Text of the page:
Healing creative scars and building confident kids

Insights from Candice Blansett-Cummins, Wishcraft Workshop (North Center)

Candice Blansett Cummins owner of Wishcraft Workshop

Tucked away on a quiet stretch of Damen Avenue, Candice Blansett-Cummins has built a haven for creative children to express themselves and grow into confident young adults: Wishcraft Workshop. The walls are lined with student work and art supplies, and works-in-progress dot all surfaces. Though the space positivity beams from every corner, Wishcraft Workshop was born out of a temper tantrum thrown by Candice, not one of her children. “I had enrolled my son when he was five in an art class, specifically a mixed media art class, for him to develop some of his fine motor skills because he has high functioning autism and really couldn’t stand occupational therapy. And so I needed a way to sneak some extra work in there for him.” Unfortunately, the art class produced anxiety and frustration rather than original masterpieces. After three classes, Candice’s son was barely allowed to choose paint colors for his projects and even told that he couldn’t erase properly. “Once I got frustrated about what was going on with my son, it hit me like a lightning bolt that there had to be a better way to do this.”

We’re not a school doing standardized assessments. [...] As long as people are happy and kind, caring, they still like to say hi to us on the street, that’s the measure of how we’ve made an impact.
— Candice Blansett-Cummins
wishcraft workshop women owned business

She dreamt of a space where children of all experience levels could create something themselves, without fear of judgment or criticism. Once Candice got the idea in her head, she sprung right into bringing it to life. “We got in the car, and we went and drove around looking for commercial spaces to open a studio where there was no wrong answer and where creative scars would be prevented and or healed. Five weeks after that moment, we opened.”  While the building was still under renovation, Candice started a website advertising their few class offerings. Before the space was even open for business, a woman approached Candice to throw her child’s birthday party. Though that wasn’t the plan for the space to begin with, Candice agreed, and birthday parties are now a regular part of the Wishcraft Workshop offerings. “The way it’s evolved has really been driven by our customers because I didn’t sit down and build a business plan. All I thought was let’s have some classes. ‘What do I know how to do so well that I feel qualified to teach?’”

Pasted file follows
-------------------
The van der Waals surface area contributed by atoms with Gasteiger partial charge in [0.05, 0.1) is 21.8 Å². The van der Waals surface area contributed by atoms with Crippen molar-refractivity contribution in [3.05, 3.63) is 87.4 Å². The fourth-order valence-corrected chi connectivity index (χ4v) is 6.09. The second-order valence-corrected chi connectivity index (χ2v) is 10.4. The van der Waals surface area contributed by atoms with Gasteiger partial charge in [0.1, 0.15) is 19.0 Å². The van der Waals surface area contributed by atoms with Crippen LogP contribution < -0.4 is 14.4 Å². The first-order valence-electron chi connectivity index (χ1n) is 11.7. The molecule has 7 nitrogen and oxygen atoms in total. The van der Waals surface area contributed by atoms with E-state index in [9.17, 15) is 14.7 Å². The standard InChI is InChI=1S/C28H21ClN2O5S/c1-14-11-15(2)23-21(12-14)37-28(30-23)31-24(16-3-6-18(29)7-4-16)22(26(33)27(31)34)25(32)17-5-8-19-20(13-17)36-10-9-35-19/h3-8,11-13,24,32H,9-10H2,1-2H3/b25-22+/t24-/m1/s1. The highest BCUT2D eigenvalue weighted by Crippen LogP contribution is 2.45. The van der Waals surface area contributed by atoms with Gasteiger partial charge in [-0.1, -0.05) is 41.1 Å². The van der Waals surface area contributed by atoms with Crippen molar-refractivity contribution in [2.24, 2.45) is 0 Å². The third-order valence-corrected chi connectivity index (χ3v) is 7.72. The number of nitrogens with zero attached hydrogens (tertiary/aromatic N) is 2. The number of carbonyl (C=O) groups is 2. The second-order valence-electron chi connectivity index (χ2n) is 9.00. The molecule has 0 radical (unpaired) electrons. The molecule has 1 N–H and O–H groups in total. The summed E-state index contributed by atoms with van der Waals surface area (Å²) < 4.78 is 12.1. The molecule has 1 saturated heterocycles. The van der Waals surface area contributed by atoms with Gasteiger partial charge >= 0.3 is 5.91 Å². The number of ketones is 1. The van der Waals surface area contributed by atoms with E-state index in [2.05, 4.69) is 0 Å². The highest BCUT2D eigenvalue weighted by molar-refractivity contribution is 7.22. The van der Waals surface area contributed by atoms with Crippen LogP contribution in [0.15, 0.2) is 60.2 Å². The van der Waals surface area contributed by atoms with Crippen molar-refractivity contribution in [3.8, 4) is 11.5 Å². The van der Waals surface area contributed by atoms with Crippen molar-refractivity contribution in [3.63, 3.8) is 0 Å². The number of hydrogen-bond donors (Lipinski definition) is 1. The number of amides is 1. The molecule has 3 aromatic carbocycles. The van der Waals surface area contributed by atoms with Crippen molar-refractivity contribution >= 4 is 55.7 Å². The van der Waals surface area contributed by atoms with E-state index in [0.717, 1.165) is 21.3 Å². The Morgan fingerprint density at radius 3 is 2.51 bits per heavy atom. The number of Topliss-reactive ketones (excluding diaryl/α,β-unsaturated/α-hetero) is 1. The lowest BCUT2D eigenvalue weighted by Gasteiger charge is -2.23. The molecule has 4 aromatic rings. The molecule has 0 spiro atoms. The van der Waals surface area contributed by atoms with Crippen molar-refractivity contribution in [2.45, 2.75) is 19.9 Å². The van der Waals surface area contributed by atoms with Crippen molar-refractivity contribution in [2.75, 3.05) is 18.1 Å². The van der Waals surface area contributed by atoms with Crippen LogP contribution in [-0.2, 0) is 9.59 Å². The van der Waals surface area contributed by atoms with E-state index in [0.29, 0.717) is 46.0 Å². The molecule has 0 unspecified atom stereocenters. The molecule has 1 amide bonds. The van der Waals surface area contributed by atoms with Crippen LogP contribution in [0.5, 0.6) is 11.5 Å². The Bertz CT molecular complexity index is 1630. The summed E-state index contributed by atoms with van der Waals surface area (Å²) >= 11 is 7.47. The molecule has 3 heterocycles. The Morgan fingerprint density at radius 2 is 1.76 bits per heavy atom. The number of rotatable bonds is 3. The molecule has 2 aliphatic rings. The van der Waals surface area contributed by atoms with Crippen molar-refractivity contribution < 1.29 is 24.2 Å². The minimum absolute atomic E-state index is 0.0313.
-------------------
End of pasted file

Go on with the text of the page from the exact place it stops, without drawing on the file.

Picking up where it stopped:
What started as a few workshops eventually grew into regular classes, long-term projects, more birthday parties, and an after-school program called Crafter-School. This too came from Candice’s willingness to respond to the needs of the community that Wishcraft Workshop serves. When a local school’s after-school programs’ class sizes were cut, someone approached Candice hoping she’d start a program of her own. At first she was hesitant, but she worked quickly to make it happen. “I said, maybe at the winter break, but I’m going to need some time to figure it out. About 36 hours later, I got in touch with her and said, ‘Okay, we got it figured out!’” Years later, Crafter-School now includes a specific craft for every day of the week, but children are encouraged to pursue whatever creative endeavor interests them most.

Wishcraft Workshop art for kids, women-owned

The offerings at Wishcraft Workshop are as diverse as their students, including painting, sculpture, sewing, building, knitting, music, and language programs. Giving students autonomy over their own creations is central to the Workshop’s mission. “It’s really important to us that kids have total creative control over what it is they’re making.” Candice created the space in order to heal what she calls “creative scars,” or moments in a person’s life where someone told them they weren’t good enough at being creative. If someone had previously told a child that they’re bad at drawing, providing an opportunity to try another activity, like sewing, can heal the creative scar and even encourage them to revisit the “scarred” medium. “They get the mojo back, so they can come back to the other things that they want to do or need to do with that confidence back intact.”